Poetry where the role of Ezra Pound is well known, Confucianism emphasized by Allen Upward, who also had a great influence on Ezra Pound. The impact of Chinese art, specially via Laurence Binyon, are also important.
Even fashion draws inspiration from the East and China, the style of Paul Poiret in 1911 after Paris was adopted in London. Also in terms of decoration, China and “chinoiserie” are on the front line.
On all these topics, the book by Anne Witchard brings many elements and shows us that the four years in which he lived in London are an essential step in the career of a great writer.
(1) Anne Witchard, “Lao She in London.” Hong Kong University Press. 2012, 170 pages.
(2) Mentioned in the biography by Britt Towery “Lao She, China’s Master Storyteller.” The Tao Foundation, 1999.
(3) Lao She, “Gentlemen Ma, father and son”, translated into French by Claude Payen, foreword by Paul Bady. Editions P. Picquier, 2000, 330 pages.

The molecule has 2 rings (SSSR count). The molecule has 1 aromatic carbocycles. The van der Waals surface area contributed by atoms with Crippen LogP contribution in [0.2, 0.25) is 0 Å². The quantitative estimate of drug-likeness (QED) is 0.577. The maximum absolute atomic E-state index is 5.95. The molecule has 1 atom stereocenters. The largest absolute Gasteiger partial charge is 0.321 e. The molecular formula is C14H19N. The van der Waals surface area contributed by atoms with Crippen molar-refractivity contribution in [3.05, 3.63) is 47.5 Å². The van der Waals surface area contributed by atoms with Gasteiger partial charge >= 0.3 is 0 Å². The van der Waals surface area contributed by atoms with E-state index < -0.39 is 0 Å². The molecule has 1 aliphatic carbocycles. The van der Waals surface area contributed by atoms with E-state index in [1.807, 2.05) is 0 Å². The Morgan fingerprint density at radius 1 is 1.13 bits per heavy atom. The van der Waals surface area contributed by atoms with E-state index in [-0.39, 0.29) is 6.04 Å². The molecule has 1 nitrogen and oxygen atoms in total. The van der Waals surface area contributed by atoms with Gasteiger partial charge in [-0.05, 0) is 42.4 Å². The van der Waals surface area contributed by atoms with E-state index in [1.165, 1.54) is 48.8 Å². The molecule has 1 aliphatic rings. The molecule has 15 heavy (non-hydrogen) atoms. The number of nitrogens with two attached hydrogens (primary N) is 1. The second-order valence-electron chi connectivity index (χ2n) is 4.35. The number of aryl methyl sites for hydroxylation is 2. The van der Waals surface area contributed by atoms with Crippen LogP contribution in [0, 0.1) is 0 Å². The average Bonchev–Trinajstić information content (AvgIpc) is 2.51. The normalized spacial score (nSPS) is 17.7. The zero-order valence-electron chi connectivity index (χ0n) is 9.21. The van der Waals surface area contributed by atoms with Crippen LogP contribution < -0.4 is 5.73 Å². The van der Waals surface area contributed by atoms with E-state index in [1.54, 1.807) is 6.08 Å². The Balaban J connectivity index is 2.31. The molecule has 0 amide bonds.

(4) Three novels by Sax Rohmer were recently published in a new translation into French with Zulma Publisher. Amazing, novels to read on the beach … which are read with pleasure.
PS: additional information (7/8/2013)
“Mr Ma and Son”, translated by William Dolby with a foreword by Julia Lovell is released in August with the Penguin Modern Classics.
The same publisher will release next month “Cat Country” by Lao She, translated by William A. Lyell with an introduction by Ian Johnson. Good news as this book was very difficult to find either in French or in English. This is not one of my favourites from a literary point of view, it is a science fiction novel, the only novel by Lao She which is clearly political and in this respect very interesting.